Two industry standards in need of overhauling. My mind is trained to seize on brand-new, innovative conferences, so when I began reading humorist Baratunde Thurston’s “One More Thing” column in the September issue of Fast Company — in which he introduces “the one conference that will fix all the rest” — I thought for a half-second that his “PanelCon 2014” might be an actual event.
Once Thurston gets into promoting the content of this conference, “dedicated to the science and art of the conference panel,” it becomes obvious that he’s poking fun at this education-program staple — and that he’s either been on or attended too many panels of the easily assembled, without-much-thought variety. Here’s his pitch for a PanelCon “session” on the typical Q&A segment: “If you’ve planned your panel correctly, there should be no need to wade into the mass of flesh known as the audience for their inevitably asinine opinions. Discover tricks to feign concern for the thoughts of the unlit and unamplified while maximizing the social media lift they can provide to your greatness.”
Thurston’s dim (and droll) view of one common meeting feature made me think of another: post-con evaluations. That’s because the results of our most recent survey on attendee and exhibitor ROI reveal that the way most meeting professionals measure the value participants get out of their overall experience also needs fixing. Eighty percent of our respondents send out post-event evaluations, but only a minority go beyond collecting the usual satisfaction ratings.
I shared these results with Marion Mayer, a senior manager at Munich-based FairControl, which evaluates the value of live events, to get her perspective. She wrote back that post-event evaluations have a number of shortcomings. What “is often ignored,” she pointed out, “is that some questions cannot be answered if you only survey the actual attendees — as they have obviously made their decision to attend before the event.” It would be insightful if you complemented an attendee survey with a non-attendee survey, she said, so “you also learn more about the reasons why you lose a specific target group (non-attendees) and learn more about their expectations.”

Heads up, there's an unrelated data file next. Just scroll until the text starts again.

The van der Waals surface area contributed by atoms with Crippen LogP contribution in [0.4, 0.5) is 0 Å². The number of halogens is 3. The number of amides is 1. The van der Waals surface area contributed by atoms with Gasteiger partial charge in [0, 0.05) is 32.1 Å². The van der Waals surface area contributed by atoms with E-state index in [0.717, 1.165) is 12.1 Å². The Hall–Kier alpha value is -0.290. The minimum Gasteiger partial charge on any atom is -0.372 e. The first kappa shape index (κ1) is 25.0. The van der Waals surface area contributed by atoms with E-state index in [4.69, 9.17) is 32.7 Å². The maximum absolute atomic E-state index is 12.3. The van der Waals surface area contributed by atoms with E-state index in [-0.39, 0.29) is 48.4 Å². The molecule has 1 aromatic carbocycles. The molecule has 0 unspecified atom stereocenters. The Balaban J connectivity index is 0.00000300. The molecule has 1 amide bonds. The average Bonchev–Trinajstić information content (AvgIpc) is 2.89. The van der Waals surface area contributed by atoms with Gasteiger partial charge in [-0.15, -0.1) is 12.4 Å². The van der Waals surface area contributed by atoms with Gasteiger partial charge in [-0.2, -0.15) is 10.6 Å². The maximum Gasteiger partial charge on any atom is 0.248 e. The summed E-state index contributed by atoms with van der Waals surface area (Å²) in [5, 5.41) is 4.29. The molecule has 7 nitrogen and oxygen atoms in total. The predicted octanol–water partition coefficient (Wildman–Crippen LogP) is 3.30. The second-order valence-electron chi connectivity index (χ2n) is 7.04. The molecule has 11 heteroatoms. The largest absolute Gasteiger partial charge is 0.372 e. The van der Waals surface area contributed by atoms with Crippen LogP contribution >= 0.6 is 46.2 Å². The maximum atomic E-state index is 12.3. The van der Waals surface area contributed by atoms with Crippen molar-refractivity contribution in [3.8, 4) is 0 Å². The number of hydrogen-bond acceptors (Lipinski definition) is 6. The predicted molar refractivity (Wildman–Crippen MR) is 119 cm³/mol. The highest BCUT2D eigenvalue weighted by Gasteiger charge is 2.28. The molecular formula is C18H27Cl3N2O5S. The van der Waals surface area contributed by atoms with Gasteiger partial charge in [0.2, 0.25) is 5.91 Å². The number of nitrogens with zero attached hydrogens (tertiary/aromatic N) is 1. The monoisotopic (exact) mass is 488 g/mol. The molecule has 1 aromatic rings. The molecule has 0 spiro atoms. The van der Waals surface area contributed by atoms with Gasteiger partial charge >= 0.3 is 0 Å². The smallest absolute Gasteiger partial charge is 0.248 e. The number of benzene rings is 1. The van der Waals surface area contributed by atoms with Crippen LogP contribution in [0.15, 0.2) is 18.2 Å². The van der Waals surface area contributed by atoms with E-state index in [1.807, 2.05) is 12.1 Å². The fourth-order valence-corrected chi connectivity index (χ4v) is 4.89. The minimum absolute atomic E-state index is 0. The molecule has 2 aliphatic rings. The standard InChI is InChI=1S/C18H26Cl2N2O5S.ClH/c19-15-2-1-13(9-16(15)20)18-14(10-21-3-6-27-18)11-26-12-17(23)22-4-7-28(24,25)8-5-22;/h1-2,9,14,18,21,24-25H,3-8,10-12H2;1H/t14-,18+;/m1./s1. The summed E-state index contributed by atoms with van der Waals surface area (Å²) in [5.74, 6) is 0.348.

And you “cannot ask an exhibitor directly after an event what his business outcome eventually is,” she said, because “new business develops over time.”
For educational events, Mayer said, “it definitely makes sense to measure the effect of learning/new knowledge on business performance,” which cannot be captured with a post-evaluation alone. “A systematic approach is needed,” she said, “that defines learning outcomes, places mind-triggers [to help] people to recap what they have learned, and in the end measures pre-defined outcomes of the education, looking at the performance on the job.”
Both panels and post-event evaluations used to be no-brainers. But they require rethinking if they are to yield more value to participants and planners.